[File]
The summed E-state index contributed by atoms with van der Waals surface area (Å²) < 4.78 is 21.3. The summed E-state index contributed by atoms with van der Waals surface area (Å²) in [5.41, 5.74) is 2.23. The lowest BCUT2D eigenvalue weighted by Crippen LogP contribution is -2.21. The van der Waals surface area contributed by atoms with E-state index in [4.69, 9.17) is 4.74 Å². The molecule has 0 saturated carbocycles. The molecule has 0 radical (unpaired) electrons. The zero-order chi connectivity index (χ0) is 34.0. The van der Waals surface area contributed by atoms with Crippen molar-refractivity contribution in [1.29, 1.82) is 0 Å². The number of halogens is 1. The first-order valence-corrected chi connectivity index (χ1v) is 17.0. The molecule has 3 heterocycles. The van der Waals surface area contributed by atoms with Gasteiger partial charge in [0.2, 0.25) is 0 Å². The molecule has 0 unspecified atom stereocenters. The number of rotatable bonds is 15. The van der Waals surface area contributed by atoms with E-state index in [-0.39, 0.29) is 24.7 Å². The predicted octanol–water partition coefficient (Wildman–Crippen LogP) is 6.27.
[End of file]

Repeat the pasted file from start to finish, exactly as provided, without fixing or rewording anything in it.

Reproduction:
The summed E-state index contributed by atoms with van der Waals surface area (Å²) < 4.78 is 21.3. The summed E-state index contributed by atoms with van der Waals surface area (Å²) in [5.41, 5.74) is 2.23. The lowest BCUT2D eigenvalue weighted by Crippen LogP contribution is -2.21. The van der Waals surface area contributed by atoms with E-state index in [4.69, 9.17) is 4.74 Å². The molecule has 0 saturated carbocycles. The molecule has 0 radical (unpaired) electrons. The zero-order chi connectivity index (χ0) is 34.0. The van der Waals surface area contributed by atoms with Crippen molar-refractivity contribution in [1.29, 1.82) is 0 Å². The number of halogens is 1. The first-order valence-corrected chi connectivity index (χ1v) is 17.0. The molecule has 3 heterocycles. The van der Waals surface area contributed by atoms with Gasteiger partial charge in [0.2, 0.25) is 0 Å². The molecule has 0 unspecified atom stereocenters. The number of rotatable bonds is 15. The van der Waals surface area contributed by atoms with E-state index in [-0.39, 0.29) is 24.7 Å². The predicted octanol–water partition coefficient (Wildman–Crippen LogP) is 6.27.